There’s no doubt that many formerly crowded European holiday spots have become quieter in recent years. The likes of Spain and Greece have been major destinations since the mid-20th century, but economic and political instability have shaken this image and left some holidaymakers with all sorts of worries about their summer break.
However, as we move into the 2013 summer season, it seems that the sun is coming out from behind that cloud of doom and gloom.
For a start, it’s the tourist sector as a whole which has suffered from credit crunch blues, it’s not just been localised to certain countries; the last couple of years have seen tourist numbers drop as people count their pennies and take ‘staycations’ in response to the global crisis. A number of currencies – including the British pound – have ended up losing some of their value.
In fact, Greece is one of the countries which has been especially active in their holiday incentives. Eurozone visitors may have gone down in numbers, but those coming from nearby Balkan states have increased. Greek hotels from the mainland down to Corfu have been cutting room rates dramatically in an effort to appeal to bargain-hunters, which is a term that seems to apply to people from all walks of life since the global crisis.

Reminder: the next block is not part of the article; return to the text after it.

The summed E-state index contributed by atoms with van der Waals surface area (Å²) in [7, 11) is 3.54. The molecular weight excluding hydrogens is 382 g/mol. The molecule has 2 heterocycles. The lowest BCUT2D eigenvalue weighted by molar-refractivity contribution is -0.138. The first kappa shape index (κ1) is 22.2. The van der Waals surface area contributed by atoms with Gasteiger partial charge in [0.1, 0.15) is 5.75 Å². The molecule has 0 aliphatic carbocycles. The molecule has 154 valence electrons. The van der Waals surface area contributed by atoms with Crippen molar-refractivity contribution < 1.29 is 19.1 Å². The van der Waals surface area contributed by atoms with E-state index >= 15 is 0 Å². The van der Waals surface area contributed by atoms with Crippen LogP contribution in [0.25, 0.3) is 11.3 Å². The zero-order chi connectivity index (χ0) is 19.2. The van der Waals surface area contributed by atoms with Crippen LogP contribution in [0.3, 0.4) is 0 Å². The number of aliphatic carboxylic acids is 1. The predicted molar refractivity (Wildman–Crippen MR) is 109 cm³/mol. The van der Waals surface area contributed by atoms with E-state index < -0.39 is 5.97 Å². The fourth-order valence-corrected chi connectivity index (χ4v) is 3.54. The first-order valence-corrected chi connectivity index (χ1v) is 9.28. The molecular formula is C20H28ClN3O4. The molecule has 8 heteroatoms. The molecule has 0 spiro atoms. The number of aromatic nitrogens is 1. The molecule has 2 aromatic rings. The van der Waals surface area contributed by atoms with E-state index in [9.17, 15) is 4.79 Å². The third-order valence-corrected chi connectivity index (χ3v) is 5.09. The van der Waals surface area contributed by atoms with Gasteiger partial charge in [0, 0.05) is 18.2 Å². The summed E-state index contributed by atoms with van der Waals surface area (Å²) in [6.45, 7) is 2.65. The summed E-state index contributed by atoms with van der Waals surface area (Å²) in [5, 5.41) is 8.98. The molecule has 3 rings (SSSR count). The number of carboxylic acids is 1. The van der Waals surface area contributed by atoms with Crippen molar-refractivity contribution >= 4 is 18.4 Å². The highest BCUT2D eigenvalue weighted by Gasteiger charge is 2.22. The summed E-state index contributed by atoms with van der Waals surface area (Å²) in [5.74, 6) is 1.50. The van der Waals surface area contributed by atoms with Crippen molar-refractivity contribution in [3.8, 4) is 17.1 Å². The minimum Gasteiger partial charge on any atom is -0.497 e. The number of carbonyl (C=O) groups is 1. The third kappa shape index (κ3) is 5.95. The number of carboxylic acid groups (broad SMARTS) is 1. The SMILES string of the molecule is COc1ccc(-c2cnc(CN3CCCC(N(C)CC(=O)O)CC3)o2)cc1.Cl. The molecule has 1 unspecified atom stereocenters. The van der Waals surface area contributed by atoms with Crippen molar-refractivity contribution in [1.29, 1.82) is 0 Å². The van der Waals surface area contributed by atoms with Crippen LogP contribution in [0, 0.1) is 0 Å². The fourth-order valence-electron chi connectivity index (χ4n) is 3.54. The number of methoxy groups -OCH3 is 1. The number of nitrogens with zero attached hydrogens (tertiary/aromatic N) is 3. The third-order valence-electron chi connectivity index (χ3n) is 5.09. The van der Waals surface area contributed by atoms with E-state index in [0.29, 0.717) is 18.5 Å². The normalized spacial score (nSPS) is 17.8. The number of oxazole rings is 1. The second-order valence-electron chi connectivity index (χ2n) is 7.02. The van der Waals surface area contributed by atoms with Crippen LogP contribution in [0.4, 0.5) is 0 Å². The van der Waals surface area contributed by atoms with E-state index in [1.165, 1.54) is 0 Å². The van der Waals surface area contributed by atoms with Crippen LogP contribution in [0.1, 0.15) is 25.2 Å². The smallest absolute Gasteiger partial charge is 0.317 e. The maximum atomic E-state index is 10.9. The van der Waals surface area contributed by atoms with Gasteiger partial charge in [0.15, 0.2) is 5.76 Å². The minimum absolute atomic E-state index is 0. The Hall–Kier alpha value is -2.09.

What’s more, tourists are given a warm welcome during these times; as the tourism industry is worth 15-18% GDP in Greece, appealing to visitors can only help local businesses pick themselves up again. At the close of last year, worries over an abrupt change in currency faded and although some economists still predict a Greek exit from the Euro in 2014, it’s unlikely to occur any time soon.
Further west, Spain’s unemployment problems and banking crisis have been well documented. While the start of the present holiday season has eased this somewhat, changes in the service industry continue, as shop and café-owners stay open in the cities instead of heading for the coast in August. This is partly due to lack of holiday budget, but the upshot for incoming tourists is that local companies will continue to support their customer base and encourage visitors. With prices on the street much lower than in the past, Spanish holidays are looking more affordable than ever.
Generally, 2013 is reckoned to be a stronger year for tourism in countries like Greece and Spain compared to the dip of the past few years. Good holiday insurance can protect against worst-case scenarios such as strikes and governmental collapse and for those wise enough to book cheap flights and travel through suppliers in their native country, refunds and alternative arrangements are likely to be much easier.
In addition, the up-side of these developments means that fewer crowds await in Crete, you may not be fighting to get to the bar quite so much in Magaluf and you may find more room for your towel on the beaches of the Costa del Sol. And since none of these places have lost the natural charms and temperate climate which enticed foreign visitors in the first place, the road to economic recovery could very well be lined with opportunities for the savvy traveller.
Costa Del Sol image by kiko_ced used under creative commons licence.
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